Am not going anywhere soon, so I haven't looked into insurance yet, but bookmarked this: Insurance Providers for Overseas Coverage (state.gov)

I would be interested in what you find out for Ireland. My sister is heading there in Sept (assuming BA workers are not on strike).
For Brits travel insurance is the norm. Travel companies insist on it [either their own, which usually comes at a premium or your own] and anyone going to the US would be very stupid not to buy a policy that covered them them for several $millions in medical fees, repatriations etc. For years DH and I had annual world wide policies which were very reasonable but I let it lapse during the pandemic and I have now bought an annual policy just for Europe again at a very reasonable price.
annhig is offline  
Old Jul 5th, 2022, 12:04 PM
  #18  
 
Join Date: Jan 2003
Posts: 18,015
Received 0 Likes on 0 Posts
annhig, that is a good, but different, topic. [i just finished writing everything below and came back to comment on what you wrote. that buying insurance is the UK norm means that there are Brits who go outside the norm. That is to say it is not requred. If I ever used a "travel company" then they can insist all they want, but if I still said "no, thank you" then what?]

Am not interested in what insurance might be desirable or recommended or necessary, That depends on an individual's perceived risk vs cost vs benefit. It is a personal choice. Debatable (e.g. UK visitor to US really needs to get medical insurance and $500,000 would do it, not multiple millions - imo).

\What is new is proof of coverage required by a government for a foreign visitor to enter the country. Thailand had a US$10,000 health insurance coverage requremnt that got lifted on July 1. It was because of COVID and not required pre-pandemic. If I were to enter Japan today as a tourist then I (think I) would need a visa and travel medical insurance. Neither were needed pre-pandemic.

And then there are the bits above for Ireland ans France. Especially the bit on the Ireland website that mentioned that other useful documents may include proof of insurance.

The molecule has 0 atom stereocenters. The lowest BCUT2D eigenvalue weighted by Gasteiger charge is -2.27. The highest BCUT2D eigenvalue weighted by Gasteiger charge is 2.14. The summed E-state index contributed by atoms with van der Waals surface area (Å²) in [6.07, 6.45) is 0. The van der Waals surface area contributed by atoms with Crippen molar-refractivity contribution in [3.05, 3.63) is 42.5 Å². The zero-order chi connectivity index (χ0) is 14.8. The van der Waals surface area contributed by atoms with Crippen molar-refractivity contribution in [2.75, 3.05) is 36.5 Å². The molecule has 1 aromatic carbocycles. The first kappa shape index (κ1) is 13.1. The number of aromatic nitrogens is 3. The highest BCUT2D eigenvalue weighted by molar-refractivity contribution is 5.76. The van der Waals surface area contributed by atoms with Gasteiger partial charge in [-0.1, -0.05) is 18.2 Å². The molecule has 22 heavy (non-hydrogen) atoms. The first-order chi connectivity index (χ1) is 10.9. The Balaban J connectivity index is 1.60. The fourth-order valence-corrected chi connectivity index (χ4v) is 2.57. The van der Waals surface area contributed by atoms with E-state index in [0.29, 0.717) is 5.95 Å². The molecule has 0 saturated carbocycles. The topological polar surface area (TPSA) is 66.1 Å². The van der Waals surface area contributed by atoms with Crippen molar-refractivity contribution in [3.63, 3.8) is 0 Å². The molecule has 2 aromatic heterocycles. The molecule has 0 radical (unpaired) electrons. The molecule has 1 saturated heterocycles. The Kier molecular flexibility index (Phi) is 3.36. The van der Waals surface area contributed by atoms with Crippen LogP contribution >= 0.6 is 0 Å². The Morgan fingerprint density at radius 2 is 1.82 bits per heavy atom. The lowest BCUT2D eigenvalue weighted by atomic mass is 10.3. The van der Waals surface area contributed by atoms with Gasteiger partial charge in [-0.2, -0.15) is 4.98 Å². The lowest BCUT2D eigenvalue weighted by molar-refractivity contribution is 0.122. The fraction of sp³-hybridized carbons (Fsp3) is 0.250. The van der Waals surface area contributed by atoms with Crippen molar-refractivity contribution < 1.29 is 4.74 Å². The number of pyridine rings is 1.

I take that to mean that proof of insurance is not required for entry. Am guessing an immigration officer might ask about it, or might not. I could show my BCBS insurance card which does provide coverage and maybe my sister would show her Medicare card (tranitional Medicare would not provide coverage but her Medicare Advantage Plan might - as if an Irish immigration officer would know the difference or even care given the only entry requirement is a valid passport).

I don't need to buy med insurance for Ireland and don't want to buy it just to have the documentation to answer a question that an immmigration officer might ask. I just don't understand that "may be useful" bit, so I would be inclined to wing it.

France says you must have an insurance certificate. I understand "must" and would be in compliance. But, I imagine that there lots of Americans entering Ireland and France today, tomorrow, who are clueless and I wonder what happens then.
mrwunrfl is online now  
Related Topics
Thread
Original Poster
Forum
Replies
Last Post

Posting Rules
You may not post new threads
You may not post replies
You may not post attachments
You may not edit your posts

BB code is On
Smilies are On
[IMG] code is On
HTML code is Off
Trackbacks are Off
Pingbacks are Off
Refbacks are On


Thread Tools
Search this Thread

Contact Us - Archive - Advertising - Cookie Policy - Privacy Statement - Do Not Sell My Personal Information